There is something that each of us fell in love with to be here; invariably, it was a single film that did it. That movie ignited a frisson in us and caused our mental filmstrip to jump its track. Nothing on the screen looked the same after that; we went Technicolor.

Films are released slowly. Every Friday we get one to ten …

Make Way For Tomorrow

In a short story by Edgar Allan Poe, a man flies to the moon in a hot-air balloon. The story ends deflated, revealed as a hoax, but Poe’s description of the journey to the moon is so filled with possibility that all I can remember is an image of a man very high above the earth, suffering from a change in the atmosphere—but accommodating it—and rising higher until he leaves blue sky altogether and floats gently and speedily to our very moon.

I read the story 170 years after it was written, and it was so improbable and scientifically untrue, I couldn’t help but think that it wouldn’t have flown with its original audience either. But why did I believe it?

It was written with great attention to detail and a full confidence that although the story hadn’t taken place, it was inevitable that it should take place. Poe knew full well that he wrote a lie, but he described the journey so completely and with so much verisimilitude that he seemed to be in defiance of himself. He guides us to the moo…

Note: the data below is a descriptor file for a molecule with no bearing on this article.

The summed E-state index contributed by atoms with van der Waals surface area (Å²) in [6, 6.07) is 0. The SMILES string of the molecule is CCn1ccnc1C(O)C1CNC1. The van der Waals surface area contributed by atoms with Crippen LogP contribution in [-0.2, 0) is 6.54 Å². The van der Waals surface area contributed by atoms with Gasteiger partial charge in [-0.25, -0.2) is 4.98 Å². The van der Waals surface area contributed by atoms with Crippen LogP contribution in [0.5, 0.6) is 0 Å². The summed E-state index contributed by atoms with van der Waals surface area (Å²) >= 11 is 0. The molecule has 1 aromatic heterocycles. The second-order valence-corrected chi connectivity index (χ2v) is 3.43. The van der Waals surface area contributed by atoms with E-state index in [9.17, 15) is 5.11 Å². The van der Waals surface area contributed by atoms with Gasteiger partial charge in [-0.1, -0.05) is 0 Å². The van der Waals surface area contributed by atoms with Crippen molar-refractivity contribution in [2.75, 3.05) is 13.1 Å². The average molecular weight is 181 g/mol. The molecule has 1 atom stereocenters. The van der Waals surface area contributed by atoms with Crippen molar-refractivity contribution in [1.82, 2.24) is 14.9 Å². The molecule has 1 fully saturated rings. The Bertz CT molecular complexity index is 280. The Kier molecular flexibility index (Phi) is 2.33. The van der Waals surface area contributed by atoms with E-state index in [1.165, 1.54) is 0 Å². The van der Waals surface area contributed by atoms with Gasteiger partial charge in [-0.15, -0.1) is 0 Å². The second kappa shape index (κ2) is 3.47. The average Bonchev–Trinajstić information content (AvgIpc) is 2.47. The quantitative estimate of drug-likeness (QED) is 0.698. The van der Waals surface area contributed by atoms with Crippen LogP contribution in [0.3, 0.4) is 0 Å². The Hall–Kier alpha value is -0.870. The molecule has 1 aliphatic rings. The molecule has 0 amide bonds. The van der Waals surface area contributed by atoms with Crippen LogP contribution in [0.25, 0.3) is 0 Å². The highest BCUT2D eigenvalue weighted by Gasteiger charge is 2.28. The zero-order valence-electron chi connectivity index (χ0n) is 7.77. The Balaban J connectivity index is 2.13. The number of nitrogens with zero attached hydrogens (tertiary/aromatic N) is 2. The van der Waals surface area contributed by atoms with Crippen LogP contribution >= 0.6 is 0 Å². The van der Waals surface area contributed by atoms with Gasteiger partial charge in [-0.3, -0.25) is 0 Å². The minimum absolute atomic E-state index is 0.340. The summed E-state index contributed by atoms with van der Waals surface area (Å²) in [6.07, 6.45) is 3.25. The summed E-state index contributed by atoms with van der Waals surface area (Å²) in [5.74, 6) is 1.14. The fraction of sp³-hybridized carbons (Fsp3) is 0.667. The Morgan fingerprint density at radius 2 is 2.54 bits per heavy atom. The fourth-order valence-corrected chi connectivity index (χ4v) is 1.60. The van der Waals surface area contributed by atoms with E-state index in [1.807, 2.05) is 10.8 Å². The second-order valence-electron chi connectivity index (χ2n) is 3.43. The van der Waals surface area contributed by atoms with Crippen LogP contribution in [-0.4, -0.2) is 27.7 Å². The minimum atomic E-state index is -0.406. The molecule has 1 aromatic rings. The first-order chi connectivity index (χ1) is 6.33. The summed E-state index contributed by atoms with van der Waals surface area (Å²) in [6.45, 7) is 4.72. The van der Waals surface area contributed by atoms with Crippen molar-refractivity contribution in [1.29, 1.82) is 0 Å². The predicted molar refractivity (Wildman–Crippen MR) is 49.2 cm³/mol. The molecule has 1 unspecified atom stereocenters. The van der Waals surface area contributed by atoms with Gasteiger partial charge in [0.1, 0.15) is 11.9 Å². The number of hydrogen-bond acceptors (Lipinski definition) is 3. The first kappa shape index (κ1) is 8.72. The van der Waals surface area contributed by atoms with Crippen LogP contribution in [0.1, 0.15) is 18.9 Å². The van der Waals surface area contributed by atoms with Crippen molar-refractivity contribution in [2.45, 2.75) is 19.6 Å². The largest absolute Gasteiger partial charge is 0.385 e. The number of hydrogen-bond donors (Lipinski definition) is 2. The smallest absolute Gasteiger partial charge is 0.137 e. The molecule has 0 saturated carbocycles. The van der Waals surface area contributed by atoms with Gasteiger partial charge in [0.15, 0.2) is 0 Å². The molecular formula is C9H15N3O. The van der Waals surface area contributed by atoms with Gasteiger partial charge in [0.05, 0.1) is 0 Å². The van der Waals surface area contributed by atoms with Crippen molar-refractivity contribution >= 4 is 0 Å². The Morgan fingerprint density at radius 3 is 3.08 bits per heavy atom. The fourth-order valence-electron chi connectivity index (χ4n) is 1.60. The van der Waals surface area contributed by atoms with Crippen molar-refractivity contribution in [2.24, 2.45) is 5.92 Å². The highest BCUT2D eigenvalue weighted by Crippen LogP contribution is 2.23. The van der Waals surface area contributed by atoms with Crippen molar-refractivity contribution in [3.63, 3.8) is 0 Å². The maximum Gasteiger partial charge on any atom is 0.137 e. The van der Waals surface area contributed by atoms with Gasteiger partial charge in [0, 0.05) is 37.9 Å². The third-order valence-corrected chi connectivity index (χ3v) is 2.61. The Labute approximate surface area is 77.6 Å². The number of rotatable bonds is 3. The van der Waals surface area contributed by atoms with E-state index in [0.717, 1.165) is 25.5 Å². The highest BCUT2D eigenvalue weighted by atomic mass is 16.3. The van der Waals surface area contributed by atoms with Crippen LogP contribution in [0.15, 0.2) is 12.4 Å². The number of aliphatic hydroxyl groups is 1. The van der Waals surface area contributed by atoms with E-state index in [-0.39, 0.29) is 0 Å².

Last Action Hero

As part of the Contrarianism Blog-A-Thon conducted by Jim Emerson at his Scanners site, I offer this piece about an action hero contrary to our general idea of one. It may be stretching the parameters of contrarianism, but I wanted to share it nonetheless.

One of the many amazing things Alfonso CuarĂ³n’s Children Of Men does is hang its story on the acts of an antihero. Not antihero in the classic Bogart sense—although Theo Faron seems to fit that mold: rumpled trench coat, hangdog expression, “I stick my neck out for nobody” attitude. No, this character is something different, a new breed. He goes against the grain of the common action hero; he is a passive hero.

Children Of Men is a classic narrative. It presents an unlikely hero given a quest. It establishes its setting and spends the second half of its running time on a flight, a chase, and a race against the clock. What distinguishes the film is the setting itself. The film is subversive. It creates a world twenty years from now, an…

Review: The Last King Of Scotland

Forest Whitaker gives an intense, unnerving performance as Idi Amin, the charismatic and maniacal president of 1970s Uganda in The Last King Of Scotland. It is a performance outside of the film’s league, which tells the recycled tale of a white man in Africa working selflessly to better the lives of those who need it most. Late in the film, Amin declares that he will donate money to help feed the starving people of Great Britain, who suffer from labor strikes and unemployment.